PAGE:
In the American political discourse, often the only discussion on the cost of war surrounds the financial costs, strategic costs, and US military casualties. But the human cost affects the fabric of most US communities and families. Our warriors return as veterans to their families and communities with the wounds of war, some are silent wounds. The effects of war linger and can be seen by the employer, college or university faculty and staff, hospital and hospice care providers, and even in the movie theater. Others face a variety of problems reintegrating into their families and communities resulting in joblessness, isolation, divorce, and drug and alcohol addictions among them.
Also, we soon forget the human cost to those whom we fight, to their families and communities. The consequences of war for the people in other countries remain higher than for the US because our wars have largely been fought on foreign soil, except the American Revolution, War of 1812, and the Civil War. Consider the number of civilians killed due to direct violence and fighting, number of war refugees and displaced persons, and violations of human rights.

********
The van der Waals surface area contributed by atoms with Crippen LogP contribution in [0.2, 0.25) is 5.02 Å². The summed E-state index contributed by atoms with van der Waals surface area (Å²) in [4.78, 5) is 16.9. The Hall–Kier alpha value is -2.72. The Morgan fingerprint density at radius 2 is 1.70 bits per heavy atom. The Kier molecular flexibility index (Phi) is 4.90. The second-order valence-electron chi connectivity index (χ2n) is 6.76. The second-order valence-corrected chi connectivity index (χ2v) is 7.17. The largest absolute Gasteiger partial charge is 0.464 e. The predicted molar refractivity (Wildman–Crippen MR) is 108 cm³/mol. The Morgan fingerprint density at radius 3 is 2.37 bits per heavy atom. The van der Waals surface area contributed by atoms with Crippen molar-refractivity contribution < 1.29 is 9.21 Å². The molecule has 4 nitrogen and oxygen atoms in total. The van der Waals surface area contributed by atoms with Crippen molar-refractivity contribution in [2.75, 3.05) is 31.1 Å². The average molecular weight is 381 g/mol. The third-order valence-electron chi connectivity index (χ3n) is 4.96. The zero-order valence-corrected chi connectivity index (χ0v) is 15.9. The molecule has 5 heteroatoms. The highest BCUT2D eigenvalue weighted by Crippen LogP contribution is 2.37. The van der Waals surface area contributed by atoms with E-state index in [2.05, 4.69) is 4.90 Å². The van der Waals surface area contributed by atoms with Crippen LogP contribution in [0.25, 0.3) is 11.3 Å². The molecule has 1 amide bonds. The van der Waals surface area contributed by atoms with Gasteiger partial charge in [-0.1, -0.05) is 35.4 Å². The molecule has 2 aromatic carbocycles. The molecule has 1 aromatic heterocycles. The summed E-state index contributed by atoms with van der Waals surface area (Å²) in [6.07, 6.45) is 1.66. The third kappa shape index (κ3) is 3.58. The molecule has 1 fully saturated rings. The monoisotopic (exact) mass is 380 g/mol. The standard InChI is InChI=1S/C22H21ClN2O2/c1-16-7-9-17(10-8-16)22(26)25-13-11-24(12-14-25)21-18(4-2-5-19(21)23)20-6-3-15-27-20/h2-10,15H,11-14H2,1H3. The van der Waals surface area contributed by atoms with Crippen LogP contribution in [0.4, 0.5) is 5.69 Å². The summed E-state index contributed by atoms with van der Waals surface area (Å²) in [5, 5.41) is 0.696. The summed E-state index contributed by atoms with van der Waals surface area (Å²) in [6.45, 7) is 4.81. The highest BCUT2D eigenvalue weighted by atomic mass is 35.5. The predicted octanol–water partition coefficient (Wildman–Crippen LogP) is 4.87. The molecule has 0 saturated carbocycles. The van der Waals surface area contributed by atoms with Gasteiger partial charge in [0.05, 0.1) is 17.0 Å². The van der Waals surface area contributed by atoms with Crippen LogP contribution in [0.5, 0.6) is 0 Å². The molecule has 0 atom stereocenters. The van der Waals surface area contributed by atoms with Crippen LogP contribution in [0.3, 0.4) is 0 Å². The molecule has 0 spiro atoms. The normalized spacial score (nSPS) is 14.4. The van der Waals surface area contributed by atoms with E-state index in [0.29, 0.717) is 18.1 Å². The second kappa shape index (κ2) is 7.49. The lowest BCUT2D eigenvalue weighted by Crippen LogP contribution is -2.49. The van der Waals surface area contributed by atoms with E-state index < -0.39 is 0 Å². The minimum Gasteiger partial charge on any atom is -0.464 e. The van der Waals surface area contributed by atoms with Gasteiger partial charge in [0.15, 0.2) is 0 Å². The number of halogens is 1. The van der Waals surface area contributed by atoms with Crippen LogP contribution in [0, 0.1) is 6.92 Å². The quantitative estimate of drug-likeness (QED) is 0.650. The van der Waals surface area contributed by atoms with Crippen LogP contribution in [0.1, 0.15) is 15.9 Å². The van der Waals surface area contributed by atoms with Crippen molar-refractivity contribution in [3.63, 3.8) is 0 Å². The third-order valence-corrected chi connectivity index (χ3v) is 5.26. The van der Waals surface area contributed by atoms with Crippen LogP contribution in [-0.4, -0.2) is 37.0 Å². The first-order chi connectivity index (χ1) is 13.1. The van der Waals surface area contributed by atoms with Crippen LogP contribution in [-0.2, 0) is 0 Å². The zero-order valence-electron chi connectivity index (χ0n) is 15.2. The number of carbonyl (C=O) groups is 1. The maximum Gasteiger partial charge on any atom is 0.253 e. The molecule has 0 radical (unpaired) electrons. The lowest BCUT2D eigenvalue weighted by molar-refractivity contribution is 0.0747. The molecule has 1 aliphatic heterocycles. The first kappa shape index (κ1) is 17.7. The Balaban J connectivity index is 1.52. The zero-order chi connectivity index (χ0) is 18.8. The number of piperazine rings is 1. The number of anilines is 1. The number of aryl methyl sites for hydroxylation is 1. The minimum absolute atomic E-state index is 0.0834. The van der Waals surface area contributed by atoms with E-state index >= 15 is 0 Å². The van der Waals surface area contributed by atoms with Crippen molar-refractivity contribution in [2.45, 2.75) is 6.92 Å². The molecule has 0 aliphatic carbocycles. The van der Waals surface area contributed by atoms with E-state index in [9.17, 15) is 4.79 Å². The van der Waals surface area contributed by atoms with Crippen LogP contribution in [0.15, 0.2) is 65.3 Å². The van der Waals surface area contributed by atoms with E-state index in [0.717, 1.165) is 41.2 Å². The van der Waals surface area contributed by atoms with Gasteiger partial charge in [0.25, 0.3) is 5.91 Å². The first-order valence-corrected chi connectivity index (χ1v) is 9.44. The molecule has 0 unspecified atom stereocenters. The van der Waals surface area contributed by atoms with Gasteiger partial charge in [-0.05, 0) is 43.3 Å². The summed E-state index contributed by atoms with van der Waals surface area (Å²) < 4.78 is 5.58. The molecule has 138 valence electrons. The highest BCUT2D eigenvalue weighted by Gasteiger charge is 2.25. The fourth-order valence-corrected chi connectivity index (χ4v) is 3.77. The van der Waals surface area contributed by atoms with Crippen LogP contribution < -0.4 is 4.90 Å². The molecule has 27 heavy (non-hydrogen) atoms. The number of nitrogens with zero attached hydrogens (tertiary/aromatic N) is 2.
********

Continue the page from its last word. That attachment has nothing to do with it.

Lastly, as we look at the places where the US has been involved since the Korean War, it appears the US has been engaged in come conflict or war constantly. The conflicts include:
- Lebanon Crisis
- Bay of Pigs Invasion
- Cuban Missile Crisis
- Dominican Republic
- USS Liberty Incident
- El Salvador Civil War
- Beirut deployment
- Persian Gulf escorts
- Bombing of Libya
- Panama, Gulf War
- Operation Provide Comfort
In all of these operations, the US military experienced loss of life. Also, each operation requires time; time in training, time away from family and community, and time engaged in stressful and dangerous situations. Time spent in stressful situations has a cumulative effect on a warrior, both short term and long term. What may be some mitigating strategies?
Over the course of these next several weeks, we will begin to dig deeper into the specific wars and conflicts since World War II. Next week we will discuss Korea. Please consider joining the conversation…